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Tracing

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kazzasingh's version from 2018-05-03 08:34

Section

Question Answer
London Allied Holdings Ltd v Lee [2007]It is important to appreciate that in a tracing action, the claimant can trace the money ‘not because it is the claimant’s, but because it is derived from a fund which is treated as if it were subject to a charge in the claimant’s favour’
R. Goode (1976)There is no need for the plaintiff to identify his money in the defendant's hands - merely to establish that the defendant received the money.
Lipkin Gorman v Karpnale Ltd [1991]All of the money received by the ‘playboy club’ had been mixed after receipt, and some paid out, but that did not prevent the plaintiffs from suing for money had and received
Peter Millett (1991)It is not clear what happens when money is paid to a second recipient, but as the action is personal and not proprietary, what happens to the money after it has been received by the first recipient is irrelevant.
Re Montagu’s Settlement Trusts [1987]"ʺThe equitable doctrine of tracing and the imposition of a constructive trust by reason of the knowing receipt of trust property are governed by different rules and must be kept distinct. Tracing is primarily a means of determining the rights of property, whereas the imposition of a constructive trust creates personal obligations which go beyond mere property rights"ʺ.
Agip (Africa) Ltd v Jackson [1989]"ʺThe tracing claim in equity gives rise to a proprietary remedy which depends on the continued existence of the trust property in the hands of the defendant...to recover the money which the defendants have paid away the claimants must subject them to a personal liability to account as constructive trustees and prove the requisite degree of knowledge to establish liability"ʺ.
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Equitable remedies

Question Answer
Re Diplock [1948]Equitable remedies --> the personal remedy against over-paid legatees. HELD: the claimants had a right in personam in equity against the recipients, even though they were innocent volunteers who took in good faith with no notice of the next-of-kin's title.
Chase Manhattan bank NA v Israel-British Bank (London) Ltd [1981]General limitations --> Discovering a fiduciary
Re DiplockGeneral limitations --> Innocent volunteer --> The scope of innocent change of position as a defence to equitable tracing is unclear. It seems that the innocent third party is not obliged to prefer the claims of the beneficiary/principal.
Space Investments Ltd v Canadian Imperial Bank of Commerce Trust Co (Bahamas) Ltd [1986]General limitations --> Dissipation/Destruction --> “...equity allows the beneficiaries to trace the trust money to all the assets of the bank and to recover the trust money by an equitable charge over all the assets of the bank”
Pilcher v RawlingsGeneral limitations --> Equity’s Darling --> a less controversial version of the innocent party defence, is the innocent third party who is not a volunteer, but a purchaser. Such a person has an unaswerable defence to any equiable claim.
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Tracing Process at Common Law

Question Answer
Taylor v Plumer (1815)"the product of or substitute for the original thing still follows the nature of the thing itself, as long as it can be ascertained as such".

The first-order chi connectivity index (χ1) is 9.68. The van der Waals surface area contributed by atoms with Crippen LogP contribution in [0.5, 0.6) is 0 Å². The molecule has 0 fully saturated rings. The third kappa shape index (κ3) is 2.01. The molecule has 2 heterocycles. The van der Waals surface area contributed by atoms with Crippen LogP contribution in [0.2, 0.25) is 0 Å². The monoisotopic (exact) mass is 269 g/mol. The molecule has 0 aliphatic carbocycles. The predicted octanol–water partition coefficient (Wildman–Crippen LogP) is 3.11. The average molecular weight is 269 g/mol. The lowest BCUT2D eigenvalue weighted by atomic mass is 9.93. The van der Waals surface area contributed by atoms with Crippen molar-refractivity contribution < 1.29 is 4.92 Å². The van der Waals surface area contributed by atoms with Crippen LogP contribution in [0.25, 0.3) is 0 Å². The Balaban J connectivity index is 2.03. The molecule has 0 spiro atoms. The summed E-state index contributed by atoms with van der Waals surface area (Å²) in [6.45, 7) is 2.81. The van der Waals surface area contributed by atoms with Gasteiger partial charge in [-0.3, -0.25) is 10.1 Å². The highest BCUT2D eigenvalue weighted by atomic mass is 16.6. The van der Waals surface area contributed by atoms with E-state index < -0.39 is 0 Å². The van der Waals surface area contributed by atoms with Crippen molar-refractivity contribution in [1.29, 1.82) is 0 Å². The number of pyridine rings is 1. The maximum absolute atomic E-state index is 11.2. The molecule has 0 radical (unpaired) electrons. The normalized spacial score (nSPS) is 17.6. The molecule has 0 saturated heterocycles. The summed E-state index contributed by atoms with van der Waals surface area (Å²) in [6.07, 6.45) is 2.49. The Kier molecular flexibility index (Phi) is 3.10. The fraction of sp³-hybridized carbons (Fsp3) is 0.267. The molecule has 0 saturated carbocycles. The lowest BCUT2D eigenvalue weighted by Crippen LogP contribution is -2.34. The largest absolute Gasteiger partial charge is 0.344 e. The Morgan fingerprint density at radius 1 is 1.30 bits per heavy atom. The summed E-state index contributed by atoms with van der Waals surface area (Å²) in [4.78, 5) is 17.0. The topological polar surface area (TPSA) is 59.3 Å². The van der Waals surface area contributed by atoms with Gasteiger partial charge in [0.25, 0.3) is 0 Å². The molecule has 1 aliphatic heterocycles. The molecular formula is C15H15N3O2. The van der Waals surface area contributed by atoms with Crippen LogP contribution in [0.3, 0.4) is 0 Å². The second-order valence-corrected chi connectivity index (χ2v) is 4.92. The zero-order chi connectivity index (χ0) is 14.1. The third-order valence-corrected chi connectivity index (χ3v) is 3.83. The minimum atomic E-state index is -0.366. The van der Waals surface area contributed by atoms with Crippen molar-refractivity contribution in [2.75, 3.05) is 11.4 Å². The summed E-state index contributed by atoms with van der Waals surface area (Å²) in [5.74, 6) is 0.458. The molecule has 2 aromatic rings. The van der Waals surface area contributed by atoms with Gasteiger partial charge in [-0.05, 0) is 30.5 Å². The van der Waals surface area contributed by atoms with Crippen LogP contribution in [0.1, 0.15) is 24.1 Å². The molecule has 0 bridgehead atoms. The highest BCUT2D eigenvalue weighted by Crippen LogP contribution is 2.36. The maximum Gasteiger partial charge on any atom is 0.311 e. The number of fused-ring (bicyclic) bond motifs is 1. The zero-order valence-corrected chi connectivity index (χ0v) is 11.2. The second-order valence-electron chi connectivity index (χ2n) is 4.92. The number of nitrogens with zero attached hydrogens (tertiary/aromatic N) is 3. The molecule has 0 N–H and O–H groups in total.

Banque Belge v Hambrouck [1921]; Lipkin Gorman v Karpnale Ltd [l991]Claims to substitute assets were upheld
Parker Tweedale v Dunbar Bank plc [1990]Trust beneficiaries cannot trace at common law, unless the trustees are able to do so on their behalf and are willing (or can be compelled) to do so
Agip Africa; Bank TejaratThe common law will trace choses in action from one person to another where they are transferred by a cheque, but not where the transfer is made electronically
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Tracing Process in Equity

Question Answer
Re Hallett’s (1880)Trustee or fiduciary mixes his own money with beneficiaries/ principal’s money. Part of the combined fund is paid away --> assumed that money remaining belongs to the beneficiaries on the principle that a trustee cannot claim to have done in breach that which he can be said to have done without a breach of trust.
Roscoe v WinderTrustee or fiduciary mixes his own money with beneficiaries/ principal’s money. Part of the combined fund is paid away --> A beneficiary is only entitled to the lowest intermediate balance in an account
Bishopsgate v Homan)Trustee or fiduciary mixes his own money with beneficiaries/ principal’s money. Part of the combined fund is paid away --> A beneficiary is only entitled to the lowest intermediate balance in an account and cannot, therefore, trace through a “nil balance”
Foskett v McKeownTrustee or fiduciary mixes his own money with beneficiaries/ principal’s money. The combined fund is used to purchase assets --> It is now established that a beneficiary will normally take a proportionate share of the assets, but can elect to take a charge for the whole amount originally misapplied.
Sinclair v Brougham(III) Trustee or Fiduciary mixes the monies of two different trusts
Vaughan v Barlow Clowes(III) Trustee or Fiduciary mixes the monies of two different trusts
Clayton’s Case (1816)(IV) ​Innocent third party mixes the monies of two different trusts in a current bank account --> the Rule in Clayton’s Case (1816) is applicable, but is usually disappplied
Re Diplock(V) ​Innocent third party mixes his own monies with those of another innocent party
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